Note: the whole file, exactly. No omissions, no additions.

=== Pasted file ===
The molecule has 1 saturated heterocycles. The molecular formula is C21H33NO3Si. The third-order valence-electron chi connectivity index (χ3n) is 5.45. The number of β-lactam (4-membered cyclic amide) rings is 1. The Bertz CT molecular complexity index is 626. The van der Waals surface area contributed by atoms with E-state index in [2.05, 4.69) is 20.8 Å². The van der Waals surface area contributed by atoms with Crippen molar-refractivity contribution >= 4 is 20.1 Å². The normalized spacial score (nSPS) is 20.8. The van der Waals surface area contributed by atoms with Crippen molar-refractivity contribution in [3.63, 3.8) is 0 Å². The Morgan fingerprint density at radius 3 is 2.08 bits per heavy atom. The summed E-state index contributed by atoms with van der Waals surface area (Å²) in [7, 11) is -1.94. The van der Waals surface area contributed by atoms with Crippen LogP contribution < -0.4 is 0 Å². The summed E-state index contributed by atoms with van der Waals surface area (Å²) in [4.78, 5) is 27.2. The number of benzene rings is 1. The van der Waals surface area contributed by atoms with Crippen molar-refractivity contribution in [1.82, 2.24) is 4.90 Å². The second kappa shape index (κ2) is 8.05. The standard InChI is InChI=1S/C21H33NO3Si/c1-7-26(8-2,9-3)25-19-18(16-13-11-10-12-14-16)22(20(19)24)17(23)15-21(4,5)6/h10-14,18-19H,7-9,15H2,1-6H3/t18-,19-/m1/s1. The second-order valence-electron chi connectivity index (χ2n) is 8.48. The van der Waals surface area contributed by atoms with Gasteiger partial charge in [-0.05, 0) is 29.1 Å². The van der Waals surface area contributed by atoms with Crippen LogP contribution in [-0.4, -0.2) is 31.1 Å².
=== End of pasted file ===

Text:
The molecule has 1 saturated heterocycles. The molecular formula is C21H33NO3Si. The third-order valence-electron chi connectivity index (χ3n) is 5.45. The number of β-lactam (4-membered cyclic amide) rings is 1. The Bertz CT molecular complexity index is 626. The van der Waals surface area contributed by atoms with E-state index in [2.05, 4.69) is 20.8 Å². The van der Waals surface area contributed by atoms with Crippen molar-refractivity contribution >= 4 is 20.1 Å². The normalized spacial score (nSPS) is 20.8. The van der Waals surface area contributed by atoms with Crippen molar-refractivity contribution in [3.63, 3.8) is 0 Å². The Morgan fingerprint density at radius 3 is 2.08 bits per heavy atom. The summed E-state index contributed by atoms with van der Waals surface area (Å²) in [7, 11) is -1.94. The van der Waals surface area contributed by atoms with Crippen LogP contribution < -0.4 is 0 Å². The summed E-state index contributed by atoms with van der Waals surface area (Å²) in [4.78, 5) is 27.2. The number of benzene rings is 1. The van der Waals surface area contributed by atoms with Crippen molar-refractivity contribution in [1.82, 2.24) is 4.90 Å². The second kappa shape index (κ2) is 8.05. The standard InChI is InChI=1S/C21H33NO3Si/c1-7-26(8-2,9-3)25-19-18(16-13-11-10-12-14-16)22(20(19)24)17(23)15-21(4,5)6/h10-14,18-19H,7-9,15H2,1-6H3/t18-,19-/m1/s1. The second-order valence-electron chi connectivity index (χ2n) is 8.48. The van der Waals surface area contributed by atoms with Gasteiger partial charge in [-0.05, 0) is 29.1 Å². The van der Waals surface area contributed by atoms with Crippen LogP contribution in [-0.4, -0.2) is 31.1 Å².